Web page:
For those of you who don’t know, Colin Campbell (of The China Study & Forks Over Knives fame) lives in Ithaca. He, just lives there and goes about his business like it’s NBD, like he’s mortal or something. I also live in Ithaca, and every now and then I’ll spot Dr. Campbell, having dinner with his wife or at the market or something. And even after over a year of this, whenever I see him, I still have a total fangirl moment. every. single. time.
Setting aside the issue that I have the same reaction to a scientist that most teenage girls reserve for Harry Styles for a second, I really need you to read this book. It’s everything. The wonderful people at the T. Colin Campbell Center for Nutrition Studies gave me a copy of this book to review and giveaway on the blog last year around the time of its release and well, then I stopped blogging for a while as you know. BUT I did read the book and it was basically The Best. I’m giving away a copy of WHOLE and The China Study cookbook, a whole foods, plant based cookbook written by Dr. Campbell’s daughter Leanne. You have to read until the end to find out how to enter though!
Dr. Campbell starts off by describing how he committed the absolutely heinous crime of challenging the existing dogma in nutritional sciences. I know right?? A scientist querying the limits of a scientific paradigm! Quel horreur! I don’t know about you, but I hate it when my scientists ask difficult questions. He talks about how his colleagues at Cornell (and in the field of nutrition) thought he was batshit for suggesting that a reductionist approach to studying foods was probably not a good idea. A heretic they said. Rude.
Ok so, quick science lesson (real sorry). Reductionist biology is derived from the philosophical position which postulates that the whole is basically the sum of its parts. So by focusing on a teensy tiny part of a system, you can draw conclusions about the whole system. The opposite of this is a systems approach, which recognises that the whole is greater than the sum of its parts. Using an example from WHOLE I’ll try and explain how this happens in nutritional science. You can imagine an apple, as a system, as a whole. That apple contains different vitamins and minerals, some carbohydrates, and some other stuff; this is how a reductionist would choose to look at an apple.One of Dr. Campbell’s colleagues did and experiment on apples and found that 110g of fresh apple had an antioxidant, vitamin-C like activity (in-vivo) roughly equivalent to 1,500mg of vitamin C (around 3x more than most vit C supplements). When they actually analysed the apple for vitmain C, it contained only 5.7mg of actual vitamin C. The vitamin C-like activity of the apple was 263x more potent than the same amount of the isolated compound. In other words, the chemical scientists readily identify as vitamin C accounts for <1% of the vitamin C like activity we receive as a result of eating whole foods.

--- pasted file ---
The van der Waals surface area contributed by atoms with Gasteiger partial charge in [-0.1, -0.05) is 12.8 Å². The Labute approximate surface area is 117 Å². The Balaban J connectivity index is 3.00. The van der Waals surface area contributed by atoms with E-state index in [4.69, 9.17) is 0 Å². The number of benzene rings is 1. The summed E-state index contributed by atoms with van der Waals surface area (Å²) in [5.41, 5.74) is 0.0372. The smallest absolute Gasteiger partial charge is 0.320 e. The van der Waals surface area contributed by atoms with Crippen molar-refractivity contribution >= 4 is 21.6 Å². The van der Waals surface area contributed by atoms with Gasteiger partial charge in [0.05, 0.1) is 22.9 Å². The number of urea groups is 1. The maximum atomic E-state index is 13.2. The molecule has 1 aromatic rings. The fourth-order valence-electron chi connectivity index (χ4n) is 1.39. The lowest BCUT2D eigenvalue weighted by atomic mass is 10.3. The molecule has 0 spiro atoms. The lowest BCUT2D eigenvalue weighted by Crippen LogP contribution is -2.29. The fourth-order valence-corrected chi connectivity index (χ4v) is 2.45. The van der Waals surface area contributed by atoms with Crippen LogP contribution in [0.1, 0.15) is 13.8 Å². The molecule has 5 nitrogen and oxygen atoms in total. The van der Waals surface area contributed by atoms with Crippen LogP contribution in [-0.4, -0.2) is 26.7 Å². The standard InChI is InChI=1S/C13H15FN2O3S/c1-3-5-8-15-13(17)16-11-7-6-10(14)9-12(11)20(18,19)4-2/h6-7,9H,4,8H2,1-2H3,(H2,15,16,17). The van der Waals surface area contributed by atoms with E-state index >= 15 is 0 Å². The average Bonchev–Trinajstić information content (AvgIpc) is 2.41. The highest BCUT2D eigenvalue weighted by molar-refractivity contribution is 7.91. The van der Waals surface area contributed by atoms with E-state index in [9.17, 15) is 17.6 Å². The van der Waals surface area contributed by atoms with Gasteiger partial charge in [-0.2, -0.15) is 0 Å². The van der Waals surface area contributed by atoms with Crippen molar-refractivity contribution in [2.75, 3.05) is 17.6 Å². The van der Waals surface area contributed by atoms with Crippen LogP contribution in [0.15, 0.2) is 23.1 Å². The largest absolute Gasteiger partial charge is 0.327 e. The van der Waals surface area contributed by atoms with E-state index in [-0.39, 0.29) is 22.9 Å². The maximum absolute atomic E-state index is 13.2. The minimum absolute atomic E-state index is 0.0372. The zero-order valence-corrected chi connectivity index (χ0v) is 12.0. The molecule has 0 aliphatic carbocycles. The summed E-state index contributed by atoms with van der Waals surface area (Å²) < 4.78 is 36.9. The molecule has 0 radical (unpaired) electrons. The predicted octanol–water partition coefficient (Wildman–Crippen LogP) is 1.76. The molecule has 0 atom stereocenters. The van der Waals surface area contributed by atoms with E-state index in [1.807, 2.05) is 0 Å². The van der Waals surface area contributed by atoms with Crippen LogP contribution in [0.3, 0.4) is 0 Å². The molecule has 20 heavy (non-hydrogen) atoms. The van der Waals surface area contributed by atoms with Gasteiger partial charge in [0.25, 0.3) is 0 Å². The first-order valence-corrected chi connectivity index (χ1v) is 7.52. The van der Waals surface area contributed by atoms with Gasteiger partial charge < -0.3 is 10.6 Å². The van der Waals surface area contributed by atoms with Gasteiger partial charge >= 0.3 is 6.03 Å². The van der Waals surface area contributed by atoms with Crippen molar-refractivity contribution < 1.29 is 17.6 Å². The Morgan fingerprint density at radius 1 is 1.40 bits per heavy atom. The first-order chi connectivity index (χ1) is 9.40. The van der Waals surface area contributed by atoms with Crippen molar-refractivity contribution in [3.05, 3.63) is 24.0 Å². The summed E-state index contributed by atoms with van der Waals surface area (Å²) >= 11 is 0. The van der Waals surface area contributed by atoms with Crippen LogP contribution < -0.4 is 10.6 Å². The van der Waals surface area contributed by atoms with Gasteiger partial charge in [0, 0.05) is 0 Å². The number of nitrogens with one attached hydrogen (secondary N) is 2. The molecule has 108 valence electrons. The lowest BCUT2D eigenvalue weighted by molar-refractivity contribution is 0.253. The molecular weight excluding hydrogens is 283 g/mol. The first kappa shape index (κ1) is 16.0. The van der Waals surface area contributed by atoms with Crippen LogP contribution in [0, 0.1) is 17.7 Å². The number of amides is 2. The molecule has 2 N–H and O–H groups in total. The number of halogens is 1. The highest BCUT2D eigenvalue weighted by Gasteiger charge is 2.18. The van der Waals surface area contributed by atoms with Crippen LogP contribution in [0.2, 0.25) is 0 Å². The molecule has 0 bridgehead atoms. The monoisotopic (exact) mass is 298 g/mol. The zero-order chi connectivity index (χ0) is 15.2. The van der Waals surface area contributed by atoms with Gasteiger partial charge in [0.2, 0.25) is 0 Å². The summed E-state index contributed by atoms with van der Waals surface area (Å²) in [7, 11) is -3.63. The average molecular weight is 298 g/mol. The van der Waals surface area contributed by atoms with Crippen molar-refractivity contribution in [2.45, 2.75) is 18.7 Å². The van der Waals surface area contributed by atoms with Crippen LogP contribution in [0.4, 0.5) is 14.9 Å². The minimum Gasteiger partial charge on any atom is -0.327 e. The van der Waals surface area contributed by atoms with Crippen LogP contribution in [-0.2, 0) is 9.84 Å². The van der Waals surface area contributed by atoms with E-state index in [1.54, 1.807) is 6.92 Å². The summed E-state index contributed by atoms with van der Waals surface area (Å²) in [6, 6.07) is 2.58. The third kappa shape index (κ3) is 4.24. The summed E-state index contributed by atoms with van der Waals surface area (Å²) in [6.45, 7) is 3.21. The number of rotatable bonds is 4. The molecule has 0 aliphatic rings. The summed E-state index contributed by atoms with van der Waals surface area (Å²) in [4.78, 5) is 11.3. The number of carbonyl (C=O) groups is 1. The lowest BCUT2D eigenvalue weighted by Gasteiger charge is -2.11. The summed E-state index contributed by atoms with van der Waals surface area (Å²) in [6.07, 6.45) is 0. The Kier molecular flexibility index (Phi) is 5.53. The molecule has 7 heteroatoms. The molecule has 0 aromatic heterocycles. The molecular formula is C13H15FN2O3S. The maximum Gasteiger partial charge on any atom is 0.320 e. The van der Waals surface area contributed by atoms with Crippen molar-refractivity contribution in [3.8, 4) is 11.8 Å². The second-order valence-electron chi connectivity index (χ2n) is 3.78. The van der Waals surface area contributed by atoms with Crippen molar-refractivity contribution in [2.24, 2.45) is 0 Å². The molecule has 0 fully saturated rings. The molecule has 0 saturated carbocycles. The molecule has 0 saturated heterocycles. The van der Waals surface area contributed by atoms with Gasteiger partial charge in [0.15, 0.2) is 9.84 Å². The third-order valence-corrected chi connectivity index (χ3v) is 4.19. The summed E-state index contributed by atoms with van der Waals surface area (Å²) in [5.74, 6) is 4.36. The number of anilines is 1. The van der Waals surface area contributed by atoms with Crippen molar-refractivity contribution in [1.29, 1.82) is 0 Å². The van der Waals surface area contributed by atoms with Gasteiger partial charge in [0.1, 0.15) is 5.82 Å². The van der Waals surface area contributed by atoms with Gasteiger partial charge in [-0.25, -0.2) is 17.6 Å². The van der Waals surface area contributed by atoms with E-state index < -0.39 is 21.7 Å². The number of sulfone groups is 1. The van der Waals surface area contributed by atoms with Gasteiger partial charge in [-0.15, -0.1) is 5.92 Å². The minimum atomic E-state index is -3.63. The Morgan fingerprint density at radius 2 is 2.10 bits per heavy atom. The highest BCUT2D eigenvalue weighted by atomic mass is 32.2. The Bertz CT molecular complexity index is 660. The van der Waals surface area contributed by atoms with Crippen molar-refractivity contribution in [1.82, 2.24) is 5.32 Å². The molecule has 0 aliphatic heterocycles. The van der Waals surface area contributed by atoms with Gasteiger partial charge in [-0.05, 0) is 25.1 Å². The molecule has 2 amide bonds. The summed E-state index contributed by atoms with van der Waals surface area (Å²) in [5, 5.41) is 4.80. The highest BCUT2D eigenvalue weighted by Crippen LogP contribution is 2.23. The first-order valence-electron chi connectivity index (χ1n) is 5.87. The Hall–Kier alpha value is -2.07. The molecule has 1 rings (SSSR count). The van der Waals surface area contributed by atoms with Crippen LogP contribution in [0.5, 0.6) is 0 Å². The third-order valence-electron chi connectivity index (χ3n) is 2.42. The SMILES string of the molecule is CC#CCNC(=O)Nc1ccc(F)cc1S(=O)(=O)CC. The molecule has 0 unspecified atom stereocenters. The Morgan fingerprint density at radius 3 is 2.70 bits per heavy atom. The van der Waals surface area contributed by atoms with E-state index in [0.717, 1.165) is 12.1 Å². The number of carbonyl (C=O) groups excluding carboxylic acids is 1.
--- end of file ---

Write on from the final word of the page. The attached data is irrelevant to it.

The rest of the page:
Dr. Campbell postulates that the the vitamin C might be more effective in food, than as a supplement, for instance. I for one, don’t think that’s too far of a stretch. I’d also rather eat a piece of fruit than take a pill. Anyway, hopefully that gives you some sense of the problems with the reductionist way of thinking; the reality is that there are far more health giving components in food than the ones that have been isolated and turned into supplements.
The book gets goes on to discuss various other issues around nutritional sciences and does get a bit technical and sciency at times, but you can skim over those parts if that’s not your jam. Even I was a bit “wtf” at parts and my PhD coursework was like 90% biochemistry. But I digress. This book seriously made me open my eyes to how nutrition and supplements are studied and funded, and how this ‘science’ is translated into policy which affects our health outcomes. You need to read it.
So want to get your paws on a signed copy of WHOLE and a copy of The China Study Cookbook? Obviously you do! All you have to do is leave me a comment below telling me the weirdest/funniest nutrition advice you’ve ever heard or read. For an extra chance to win, you can comment on my Facebook page or tweet me (@peaches_greens). You can also Instagram me one of your P&G’s creations, I know one or two of you are planning on making some Chocolate Rosemary Almond Butter soon and I can’t wait to hear what you think!
The rules are: you have a week from today to enter, and you can be from wherever. I’ll pick a winner at random from all the entries (remember you can enter more than once using social media).
Oh and just to clarify, it’s signed by Dr. Campbell, not me. That would be weird.
Be well little peaches!